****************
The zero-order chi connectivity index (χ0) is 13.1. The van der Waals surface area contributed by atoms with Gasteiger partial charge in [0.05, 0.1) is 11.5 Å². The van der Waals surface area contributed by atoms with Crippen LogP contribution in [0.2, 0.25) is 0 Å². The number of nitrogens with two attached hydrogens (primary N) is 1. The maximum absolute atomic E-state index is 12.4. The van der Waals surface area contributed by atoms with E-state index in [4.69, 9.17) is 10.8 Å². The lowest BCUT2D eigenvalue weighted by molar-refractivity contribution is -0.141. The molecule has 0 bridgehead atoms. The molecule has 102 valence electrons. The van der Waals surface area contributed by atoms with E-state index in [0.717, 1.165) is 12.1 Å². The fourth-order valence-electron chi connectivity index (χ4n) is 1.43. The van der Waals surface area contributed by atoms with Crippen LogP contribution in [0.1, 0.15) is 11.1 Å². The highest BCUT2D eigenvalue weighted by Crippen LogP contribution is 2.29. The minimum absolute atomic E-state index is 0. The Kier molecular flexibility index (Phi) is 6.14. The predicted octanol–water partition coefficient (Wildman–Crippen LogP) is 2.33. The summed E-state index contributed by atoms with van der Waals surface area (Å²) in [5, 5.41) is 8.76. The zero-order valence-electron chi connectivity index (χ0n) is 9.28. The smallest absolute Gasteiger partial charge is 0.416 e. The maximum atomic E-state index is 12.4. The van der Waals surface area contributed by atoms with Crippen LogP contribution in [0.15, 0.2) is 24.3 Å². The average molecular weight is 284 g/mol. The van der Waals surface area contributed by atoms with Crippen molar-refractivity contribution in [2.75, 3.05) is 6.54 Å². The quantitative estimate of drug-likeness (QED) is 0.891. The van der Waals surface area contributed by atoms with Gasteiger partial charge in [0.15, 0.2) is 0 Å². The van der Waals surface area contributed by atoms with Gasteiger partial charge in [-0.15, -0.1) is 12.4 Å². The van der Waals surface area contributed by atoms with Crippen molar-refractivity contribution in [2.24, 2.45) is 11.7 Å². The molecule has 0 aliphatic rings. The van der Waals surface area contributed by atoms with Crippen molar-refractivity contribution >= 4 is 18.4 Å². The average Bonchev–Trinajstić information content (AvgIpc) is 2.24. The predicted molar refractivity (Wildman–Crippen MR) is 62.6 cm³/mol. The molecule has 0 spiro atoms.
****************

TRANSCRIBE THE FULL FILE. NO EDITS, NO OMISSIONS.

The zero-order chi connectivity index (χ0) is 13.1. The van der Waals surface area contributed by atoms with Gasteiger partial charge in [0.05, 0.1) is 11.5 Å². The van der Waals surface area contributed by atoms with Crippen LogP contribution in [0.2, 0.25) is 0 Å². The number of nitrogens with two attached hydrogens (primary N) is 1. The maximum absolute atomic E-state index is 12.4. The van der Waals surface area contributed by atoms with E-state index in [4.69, 9.17) is 10.8 Å². The lowest BCUT2D eigenvalue weighted by molar-refractivity contribution is -0.141. The molecule has 0 bridgehead atoms. The molecule has 102 valence electrons. The van der Waals surface area contributed by atoms with E-state index in [0.717, 1.165) is 12.1 Å². The fourth-order valence-electron chi connectivity index (χ4n) is 1.43. The van der Waals surface area contributed by atoms with Crippen LogP contribution in [0.1, 0.15) is 11.1 Å². The highest BCUT2D eigenvalue weighted by Crippen LogP contribution is 2.29. The minimum absolute atomic E-state index is 0. The Kier molecular flexibility index (Phi) is 6.14. The predicted octanol–water partition coefficient (Wildman–Crippen LogP) is 2.33. The summed E-state index contributed by atoms with van der Waals surface area (Å²) in [5, 5.41) is 8.76. The zero-order valence-electron chi connectivity index (χ0n) is 9.28. The smallest absolute Gasteiger partial charge is 0.416 e. The maximum atomic E-state index is 12.4. The van der Waals surface area contributed by atoms with Crippen LogP contribution in [0.15, 0.2) is 24.3 Å². The average molecular weight is 284 g/mol. The van der Waals surface area contributed by atoms with Crippen molar-refractivity contribution in [2.75, 3.05) is 6.54 Å². The quantitative estimate of drug-likeness (QED) is 0.891. The van der Waals surface area contributed by atoms with Gasteiger partial charge in [0.15, 0.2) is 0 Å². The van der Waals surface area contributed by atoms with Gasteiger partial charge in [-0.15, -0.1) is 12.4 Å². The van der Waals surface area contributed by atoms with Crippen molar-refractivity contribution in [2.24, 2.45) is 11.7 Å². The molecule has 0 aliphatic rings. The van der Waals surface area contributed by atoms with Crippen molar-refractivity contribution >= 4 is 18.4 Å². The average Bonchev–Trinajstić information content (AvgIpc) is 2.24. The predicted molar refractivity (Wildman–Crippen MR) is 62.6 cm³/mol. The molecule has 0 spiro atoms.